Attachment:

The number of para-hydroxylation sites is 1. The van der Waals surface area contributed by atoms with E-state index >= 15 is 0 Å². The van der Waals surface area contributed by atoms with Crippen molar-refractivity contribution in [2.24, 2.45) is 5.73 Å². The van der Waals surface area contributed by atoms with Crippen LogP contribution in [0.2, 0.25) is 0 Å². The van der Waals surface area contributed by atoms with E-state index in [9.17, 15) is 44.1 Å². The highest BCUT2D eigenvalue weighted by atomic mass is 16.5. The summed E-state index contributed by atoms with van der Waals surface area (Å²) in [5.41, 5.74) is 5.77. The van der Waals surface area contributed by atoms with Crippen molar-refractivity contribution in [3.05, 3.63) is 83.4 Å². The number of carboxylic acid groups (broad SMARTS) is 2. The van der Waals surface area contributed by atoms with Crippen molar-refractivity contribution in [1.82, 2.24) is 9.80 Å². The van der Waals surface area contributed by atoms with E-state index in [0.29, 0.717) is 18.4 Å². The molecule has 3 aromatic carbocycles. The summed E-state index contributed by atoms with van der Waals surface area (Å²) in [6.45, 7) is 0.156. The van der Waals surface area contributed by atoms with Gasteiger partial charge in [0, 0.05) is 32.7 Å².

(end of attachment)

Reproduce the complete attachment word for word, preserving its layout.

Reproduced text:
The number of para-hydroxylation sites is 1. The van der Waals surface area contributed by atoms with E-state index >= 15 is 0 Å². The van der Waals surface area contributed by atoms with Crippen molar-refractivity contribution in [2.24, 2.45) is 5.73 Å². The van der Waals surface area contributed by atoms with Crippen LogP contribution in [0.2, 0.25) is 0 Å². The van der Waals surface area contributed by atoms with E-state index in [9.17, 15) is 44.1 Å². The highest BCUT2D eigenvalue weighted by atomic mass is 16.5. The summed E-state index contributed by atoms with van der Waals surface area (Å²) in [5.41, 5.74) is 5.77. The van der Waals surface area contributed by atoms with Crippen molar-refractivity contribution in [3.05, 3.63) is 83.4 Å². The number of carboxylic acid groups (broad SMARTS) is 2. The van der Waals surface area contributed by atoms with Crippen molar-refractivity contribution in [1.82, 2.24) is 9.80 Å². The van der Waals surface area contributed by atoms with E-state index in [0.29, 0.717) is 18.4 Å². The molecule has 3 aromatic carbocycles. The summed E-state index contributed by atoms with van der Waals surface area (Å²) in [6.45, 7) is 0.156. The van der Waals surface area contributed by atoms with Gasteiger partial charge in [0, 0.05) is 32.7 Å².